In an unlikely location in South East London stands a small unit in the middle of the Elephant & Castle shopping centre. The objects on display through the windows are small plastic items in a range of colours, and just beyond the shelves is what appears to be a 3D printing machine. This is a 3D printing walk-in shop for the general public.
As far as we are aware, this is possibly the first such shop in the UK and its appearance on the high street could be a sign of things to come.
The shopping experience could change forever. Rather than hunting around a number of shops, looking for something specific, you could just visit a 3D printing shop and have it printed. It would also mean that you get exactly what you want, because it’s made to your specifications.
Nokia Lumia 820
Personalisation meets powerLearn more, here.
Could we all be popping into a shop on our lunch break, asking for something to be printed, and picking it up on our way home from work? It’s certainly a possibility, says Paul Widelski, shop assistant of Replicator Warehouse.
“At the moment, 3D printing is still in the hands of the hobbyist, or those who want to create prototypes. The designs that people create can be printed relatively quickly, within an hour in some instances.”
“I think we’re a couple of years away from it being mainstream yet, though.”
Paul is right, of course. One shop doesn’t constitute for a 3D printed future; but it is a start.
Nokia understands this, too. When Nokia released the 3DK (3D-printing Development Kit) for the Nokia Lumia 820 shells, it was about trying to help kick-start the 3D printing community into being creative with its products.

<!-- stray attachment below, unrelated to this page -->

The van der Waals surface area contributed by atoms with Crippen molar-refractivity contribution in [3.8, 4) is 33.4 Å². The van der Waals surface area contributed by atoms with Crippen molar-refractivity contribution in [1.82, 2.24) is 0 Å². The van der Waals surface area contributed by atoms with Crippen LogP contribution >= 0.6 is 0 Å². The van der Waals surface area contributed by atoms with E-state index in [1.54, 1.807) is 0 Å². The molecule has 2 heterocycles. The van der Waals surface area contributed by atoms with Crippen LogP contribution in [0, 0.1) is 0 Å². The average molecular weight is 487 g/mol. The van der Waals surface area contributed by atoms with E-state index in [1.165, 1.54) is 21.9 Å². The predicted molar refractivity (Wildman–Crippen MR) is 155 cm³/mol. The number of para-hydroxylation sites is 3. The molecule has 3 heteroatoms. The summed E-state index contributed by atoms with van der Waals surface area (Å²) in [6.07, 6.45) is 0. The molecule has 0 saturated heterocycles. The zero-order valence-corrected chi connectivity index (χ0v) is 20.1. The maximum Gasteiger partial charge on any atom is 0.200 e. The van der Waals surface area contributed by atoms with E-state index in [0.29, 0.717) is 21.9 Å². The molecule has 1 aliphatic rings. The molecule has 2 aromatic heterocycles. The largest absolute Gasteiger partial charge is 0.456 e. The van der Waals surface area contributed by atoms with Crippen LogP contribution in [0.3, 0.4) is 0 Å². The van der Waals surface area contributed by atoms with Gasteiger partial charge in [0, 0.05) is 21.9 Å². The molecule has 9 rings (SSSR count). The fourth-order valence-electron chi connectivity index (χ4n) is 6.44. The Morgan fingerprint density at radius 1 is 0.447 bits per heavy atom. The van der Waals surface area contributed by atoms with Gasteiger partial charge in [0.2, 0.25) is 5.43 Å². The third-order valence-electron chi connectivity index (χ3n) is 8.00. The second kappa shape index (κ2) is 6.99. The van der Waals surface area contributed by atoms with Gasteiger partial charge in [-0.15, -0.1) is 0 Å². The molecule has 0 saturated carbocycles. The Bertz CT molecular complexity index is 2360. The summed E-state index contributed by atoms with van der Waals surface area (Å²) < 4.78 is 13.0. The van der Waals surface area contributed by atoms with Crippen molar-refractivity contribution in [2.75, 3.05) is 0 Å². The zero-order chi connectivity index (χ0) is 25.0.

For example, you can download the template, rework it, and print a unique shell, for around £10 in about an hour. If you want to, you can then share that design with the rest of the 3D-printing community, and the cycle continues. One such community is thingiverse.com.
As 3D printers and techniques mature, printed products will get more and more refined and complex. Currently, machines can print at layers of about 0.1mm thick, and some thicker, depending on the equipment used.
One important thing to mention abut 3D printing is that there’s very little waste. You use the exact amount of material needed for the product you’re making. The support braces for the item are printed at the same time and can be recycled and put back into the machine.
As I was talking to Paul, I saw another 3D printer on another desk printing parts for another 3D printer. That’s machine building machines! Paul assured me that it couldn’t create a complete 3D printer, but certainly most of the plastic parts. Things like circuit boards and wires still need to be added by a human which means we’re not quite at the hostile takeover that the fictitious Skynet envisages.
This prompted a discussion about what materials can be used in 3D printing. Spools of plastic were stacked up ready to be used, which was no real surprise, but then I noticed one that looked like wood – and that’s because it was wood.
It wasn’t solid wood, of course, but a pulped wood and polymer composite. When an object is created using this material, it looks a lot like MDF (Medium-Density Fibreboard), but feels and smells like wood.
And what of other materials? Food material, or human tissue, for example? Both are possible.
While these aren’t yet available on the high street, it feels like there’s no reason why this can’t one day be the case. All that’s needed is a 3D printer and the material to print with. Although, it’d be highly unlikely you’ll ever be able to pick up a spare kidney from the local corner shop.
Imagine a one-stop shop where you can not only print household items, but also your clothes, and your dinner – to very specific requirements based on your preferences.
As we mentioned earlier, that reality is still in the future. But the creative push to use 3D printing as a method of mass production is just beginning. Be a part of it.
image credit: A. Buser